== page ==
Heat stroke can occur in dogs, especially in flat-faced breeds such as the Bulldog or in giant breeds. Breed, lack of water, exercise, and high ambient temperature predispose dogs to heat stroke. Signs include vomiting, diarrhea, collapse, difficulty breathing, and body temperature approaching 42°C to 43°C. Treatment includes cooling the dogs with wet towels and fans, intravenous fluid therapy, and other supportive care. If a dog's temperature begin to drop to around 40°C, stop the cooling process. Once a dog’s body begins to cool, it can drop quickly and getting them too cool can create different problems. Allow the dog only a couple of laps of water until their temperature begins to drop to a more normal level. Do not allow a dog to gulp large quantities of water. If a dog is panting excessively and then drinks a lot of water, he will swallow large amounts of air with the water and this can cause an equally life-threatening case of bloat in their stomach.
Foxtails and sandburs can penetrate the lining of the mouth or skin and migrate, causing abscesses and draining tracts.
Shown here are the pituitary gland: (Acromegaly, a form of Cushing's disease, a form of Diabetes Insipidus, atypical Addison's diesase), the ovary for females: (Secondary Diabetes, Transient Diabetes), the adrenal gland: (a form of Cushing's disease, typical Addison's disease), the thyroid gland: (Hypothyroidism), and the pancreas: (Diabetes Mellitus).
Hyperthyroidism* is rare in dogs. The most common cause is thyroid carcinoma, a malignant tumor. Signs include weight loss, increased appetite, and enlargement of the thyroid gland.
Hypothyroidism is the most common endocrine disease in dogs. It can be caused by autoimmune destruction (lymphocytic thyroiditis) or idiopathic atrophy of the thyroid gland. These two causes are responsible for over 95% of the hypothyroidism cases in dogs. Signs include decreased appetite, weight gain, hair loss, dry skin/coat, skin that is cold to the touch, recurring skin infections, and lethargy. The dog may also seek out warm places to lie. The symptoms of hypothyroidism are shared with many other medical conditions; it may not be the first thought when a diagnosis is made. Symptoms may not appear until 75% or more of the gland is non-functional. In less than 10% of hypothyroidism cases, the problem is not with the thyroid gland itself, but with the pituitary gland in the brain. The pituitary gland produces a thyroid stimulating hormone (TSH); without this hormone to signal the thyroid gland to produce its thyroid hormone, the thyroid gland remains inactive. Treatment is with oral thyroid hormone supplementation. Lack of enough iodine in the diet can produce a form of hypothyroidism; without the proper amount of it, the thyroid gland fails to produce enough thyroid hormone.Myxedema coma is a rare but serious aspect of the disease that is a medical emergency.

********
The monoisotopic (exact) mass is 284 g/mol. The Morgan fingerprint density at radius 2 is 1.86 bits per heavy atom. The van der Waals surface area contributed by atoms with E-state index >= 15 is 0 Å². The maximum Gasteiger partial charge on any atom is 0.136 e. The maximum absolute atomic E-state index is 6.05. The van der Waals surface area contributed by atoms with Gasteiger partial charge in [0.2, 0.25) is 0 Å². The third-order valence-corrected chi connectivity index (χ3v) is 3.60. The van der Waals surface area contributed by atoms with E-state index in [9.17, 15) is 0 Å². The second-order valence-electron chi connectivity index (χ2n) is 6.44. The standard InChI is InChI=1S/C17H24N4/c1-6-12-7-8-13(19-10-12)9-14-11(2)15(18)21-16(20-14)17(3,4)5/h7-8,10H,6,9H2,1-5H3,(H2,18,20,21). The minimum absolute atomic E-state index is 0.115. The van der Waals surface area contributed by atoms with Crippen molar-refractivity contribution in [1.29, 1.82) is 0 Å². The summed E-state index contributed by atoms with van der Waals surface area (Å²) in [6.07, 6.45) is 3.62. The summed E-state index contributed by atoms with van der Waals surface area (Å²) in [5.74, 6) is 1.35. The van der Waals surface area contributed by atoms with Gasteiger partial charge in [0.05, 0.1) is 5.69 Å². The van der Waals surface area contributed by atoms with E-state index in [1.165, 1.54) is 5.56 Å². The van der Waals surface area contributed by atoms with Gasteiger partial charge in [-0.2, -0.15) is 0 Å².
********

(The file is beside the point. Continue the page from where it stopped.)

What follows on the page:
Addison's disease, also known as hypoadrenocorticism, is a reduction of production of glucocorticoids and mineralocorticoids by the adrenal glands. There is more familiarity with the glucocortcoids, such as cortisol; mineralcorticoids control the amount of potassium, salt and water in the body. It is most commonly caused by destruction of adrenal tissue, probably by autoimmune disease. Signs include increased drinking and urination, vomiting, diarrhea, collapse, shivering and weight loss; at times neither the causes nor symptoms are especially specific. Because of this it is sometimes referred to as "the Great Mimic" or "the Great Imitator". It is possible not to see any symptoms of the disease until the adrenal cortex is 90% dysfunctional. Addison's can occur when regular steroid use is abruptly discontinued; during their use, the system the adrenal gland does not function at 100%. The system senses sufficient levels of these hormones in the body and does not signal for their production. Tapering the medication off gradually allows them to return to full production after discontinuation. About 35% of canine Addison's patients are not diagnosed until they experience an Addisonian crisis, which outwardly appears to be a "classic" shock and is a medical emergency.Hyperkalemia can develop and cause severe bradycardia. Only typical Addison's patients have the risk of Addisonian crisis due to the lack of mineralocorticoids. Treatment is with supplementation of mineralocorticoids in daily pills or a monthly injection. The atypical form and the form caused by abrupt withdrawal of steroids do not need mineralocorticoids. Glucocorticoids are usually supplemented with oral prednisone.